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Another formula for squares

$$\large{\text{Prove that}}$$

$\large{\displaystyle \sum_{n=1}^k (2n-1)=k^2}$

Note by Trevor Arashiro
1 year, 10 months ago

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Sorry for bad drawing · 1 year, 10 months ago

Nice Megh !

· 1 year, 10 months ago

Impressive! · 1 year, 10 months ago

Thanks dear friend · 1 year, 10 months ago

How do you come up with such beautiful thinking!? I bow before you! Lovely representation! · 1 year, 10 months ago

EXACTLY, This is the pattern that I saw which prompted me to make this note. · 1 year, 10 months ago

Let $$S_{O} = \displaystyle\sum_{n=1}^{k} (2n - 1)$$ and $$S_{E} = \displaystyle\sum_{n=1}^{k} (2n)$$.

Then $$S_{E} - S_{O} = k$$ and $$S_{O} + S_{E} = \displaystyle\sum_{n=1}^{2k} n = \dfrac{2k(2k + 1)}{2} = 2k^{2} + k$$.

Therefore $$(S_{O} + S_{E}) - (S_{E} - S_{O}) = (2k^{2} + k) - k \Longrightarrow 2S_{O} = 2k^{2} \Longrightarrow S_{O} = k^{2}$$. · 1 year, 10 months ago

Nice one! Did you know this from before of did you just derive this in two minutes? · 1 year, 10 months ago

No, I just saw the pieces, put them together and out came the desired result. :) · 1 year, 10 months ago

I will use proof by induction to show that if the formula is true for p(k) then it is true for p(k+1) and hence it is true for all natural numbers. Let s(k) denote the sum for values up to k. Base step: s(1) = 1, s(2) = 1+3 = 4 ... so the formula is true so far, as no counter-examples have been found. Inductive step: s(k+1) = $$k^{2}$$ + 2(k+1) -1 = $$k^{2}$$ +2k +1 = $$(k+1)^{2}$$, as required. Q.E.D. · 1 year, 10 months ago

You could also do it from $$r^2-(r-1)^2=2r-1$$ and them sum both sides from $$r=1$$ to $$r=k$$. The LHS just telescopes and gives you $$k^2$$ and the RHS becomes the LHS of the given q :-) · 1 year, 10 months ago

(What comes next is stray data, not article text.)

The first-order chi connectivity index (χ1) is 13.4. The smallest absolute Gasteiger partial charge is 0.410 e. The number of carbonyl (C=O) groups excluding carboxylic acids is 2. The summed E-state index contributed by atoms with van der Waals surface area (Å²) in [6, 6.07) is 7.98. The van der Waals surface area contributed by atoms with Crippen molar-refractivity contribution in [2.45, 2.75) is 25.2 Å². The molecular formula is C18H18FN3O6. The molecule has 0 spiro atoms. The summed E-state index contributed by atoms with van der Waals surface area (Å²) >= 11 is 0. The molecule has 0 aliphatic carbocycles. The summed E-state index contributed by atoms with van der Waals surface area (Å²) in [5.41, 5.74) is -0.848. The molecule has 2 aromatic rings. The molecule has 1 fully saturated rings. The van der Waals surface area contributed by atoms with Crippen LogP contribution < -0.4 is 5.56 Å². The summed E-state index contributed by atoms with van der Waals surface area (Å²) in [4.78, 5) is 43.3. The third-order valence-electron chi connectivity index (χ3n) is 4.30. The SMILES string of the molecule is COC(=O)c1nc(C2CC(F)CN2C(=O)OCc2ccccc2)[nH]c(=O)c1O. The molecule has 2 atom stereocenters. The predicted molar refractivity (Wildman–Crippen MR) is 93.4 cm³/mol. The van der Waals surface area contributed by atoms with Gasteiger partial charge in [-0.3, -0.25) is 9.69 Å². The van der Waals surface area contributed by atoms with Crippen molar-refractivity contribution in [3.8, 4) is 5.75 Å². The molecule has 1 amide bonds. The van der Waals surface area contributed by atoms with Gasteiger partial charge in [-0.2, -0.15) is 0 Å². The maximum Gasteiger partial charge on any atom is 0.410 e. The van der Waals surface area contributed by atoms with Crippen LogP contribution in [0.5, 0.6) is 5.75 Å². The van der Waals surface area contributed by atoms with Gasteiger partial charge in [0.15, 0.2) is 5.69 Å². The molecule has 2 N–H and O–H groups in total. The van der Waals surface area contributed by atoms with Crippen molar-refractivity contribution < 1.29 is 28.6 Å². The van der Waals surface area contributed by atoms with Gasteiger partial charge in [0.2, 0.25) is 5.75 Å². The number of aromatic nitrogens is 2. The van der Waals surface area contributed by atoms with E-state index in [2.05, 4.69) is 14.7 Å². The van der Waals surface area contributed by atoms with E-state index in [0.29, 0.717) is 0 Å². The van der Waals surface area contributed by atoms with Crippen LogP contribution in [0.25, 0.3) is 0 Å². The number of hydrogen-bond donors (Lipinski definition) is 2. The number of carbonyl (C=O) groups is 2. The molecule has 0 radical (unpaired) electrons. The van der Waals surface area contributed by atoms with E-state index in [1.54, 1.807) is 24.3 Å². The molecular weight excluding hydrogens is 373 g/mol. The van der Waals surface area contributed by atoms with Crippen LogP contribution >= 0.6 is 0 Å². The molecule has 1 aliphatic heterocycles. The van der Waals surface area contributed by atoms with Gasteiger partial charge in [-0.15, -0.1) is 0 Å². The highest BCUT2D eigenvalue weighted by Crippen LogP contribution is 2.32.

I agree that it would provide a nice alternative as $$\displaystyle \sum_{i=1}^n$$ $$r^{2}$$ - $$(r-1)^{2}$$ = $$\frac{n(n+1)(2n+1)}{6}$$ - $$\frac{n(n-1)(2n-1)}{6}$$ = $$\frac{n}{6}$$ [(2$$n^{2}$$ +3$${n}$$ +1) - ((2$$n^{2}$$ -3$${n}$$ +1)] = $$n^{2}$$, which is less wordy :) · 1 year, 10 months ago

starting with n=1, (21 - 1) + (22-1) + (23-1) +. . . . . . . . . (2k -1) 21 -1+ 22 - 1 +23 -1 +.............. 2k - 1 22 + 22 + 23 ....2k - k1 2(1 + 2+ 3+ ......k) - k using AP sum formula;{1 + 2+ 3+...k= k/2(21 +k-1) = k/2(1+k) keeping values, =2*k/2(1+k) - k = k^2 Q.E.D · 1 year, 10 months ago

sorry a small doubt from childhood , seen in many books , what does Q.E.D means? · 1 year, 10 months ago

The "alternative" explanation is "Quite Easily Done". :) Staff · 1 year, 10 months ago

that was a sarcastic remark I guess. · 1 year, 10 months ago

It's a running joke in the Math community. See for example, Wikipedia Q.E.D. Modern humorous usage

Q.E.D. is sometimes jokingly claimed to abbreviate "quite easily done", or "Quit. Enough done."

Note: I generally avoid making sarcastic remarks over the internet, unless the context is very easily deduced. his is because sacarsm doesn't transfer well. Staff · 1 year, 10 months ago